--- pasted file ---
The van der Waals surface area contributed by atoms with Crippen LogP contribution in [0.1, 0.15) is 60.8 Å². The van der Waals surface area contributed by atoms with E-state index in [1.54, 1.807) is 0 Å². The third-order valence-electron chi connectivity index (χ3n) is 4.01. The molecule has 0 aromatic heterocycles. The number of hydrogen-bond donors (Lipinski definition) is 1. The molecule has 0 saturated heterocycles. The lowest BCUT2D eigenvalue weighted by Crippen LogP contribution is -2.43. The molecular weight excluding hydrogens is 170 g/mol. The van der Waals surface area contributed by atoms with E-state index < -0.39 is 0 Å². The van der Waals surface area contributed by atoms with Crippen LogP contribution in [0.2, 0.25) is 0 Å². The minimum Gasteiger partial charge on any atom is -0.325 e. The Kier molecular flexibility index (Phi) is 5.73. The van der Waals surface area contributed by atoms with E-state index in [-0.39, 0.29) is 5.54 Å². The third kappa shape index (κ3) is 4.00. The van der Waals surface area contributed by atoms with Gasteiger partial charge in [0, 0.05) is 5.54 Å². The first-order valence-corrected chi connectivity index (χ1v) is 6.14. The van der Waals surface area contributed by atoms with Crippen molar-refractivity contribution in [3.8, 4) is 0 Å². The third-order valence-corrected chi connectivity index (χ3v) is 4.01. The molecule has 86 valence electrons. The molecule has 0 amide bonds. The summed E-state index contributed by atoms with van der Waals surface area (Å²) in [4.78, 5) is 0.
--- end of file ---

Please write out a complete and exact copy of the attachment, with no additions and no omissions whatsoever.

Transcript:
The van der Waals surface area contributed by atoms with Crippen LogP contribution in [0.1, 0.15) is 60.8 Å². The van der Waals surface area contributed by atoms with E-state index in [1.54, 1.807) is 0 Å². The third-order valence-electron chi connectivity index (χ3n) is 4.01. The molecule has 0 aromatic heterocycles. The number of hydrogen-bond donors (Lipinski definition) is 1. The molecule has 0 saturated heterocycles. The lowest BCUT2D eigenvalue weighted by Crippen LogP contribution is -2.43. The molecular weight excluding hydrogens is 170 g/mol. The van der Waals surface area contributed by atoms with E-state index < -0.39 is 0 Å². The van der Waals surface area contributed by atoms with Crippen LogP contribution in [0.2, 0.25) is 0 Å². The minimum Gasteiger partial charge on any atom is -0.325 e. The Kier molecular flexibility index (Phi) is 5.73. The van der Waals surface area contributed by atoms with E-state index in [-0.39, 0.29) is 5.54 Å². The third kappa shape index (κ3) is 4.00. The van der Waals surface area contributed by atoms with Gasteiger partial charge in [0, 0.05) is 5.54 Å². The first-order valence-corrected chi connectivity index (χ1v) is 6.14. The van der Waals surface area contributed by atoms with Crippen molar-refractivity contribution in [3.8, 4) is 0 Å². The third-order valence-corrected chi connectivity index (χ3v) is 4.01. The molecule has 86 valence electrons. The molecule has 0 amide bonds. The summed E-state index contributed by atoms with van der Waals surface area (Å²) in [4.78, 5) is 0.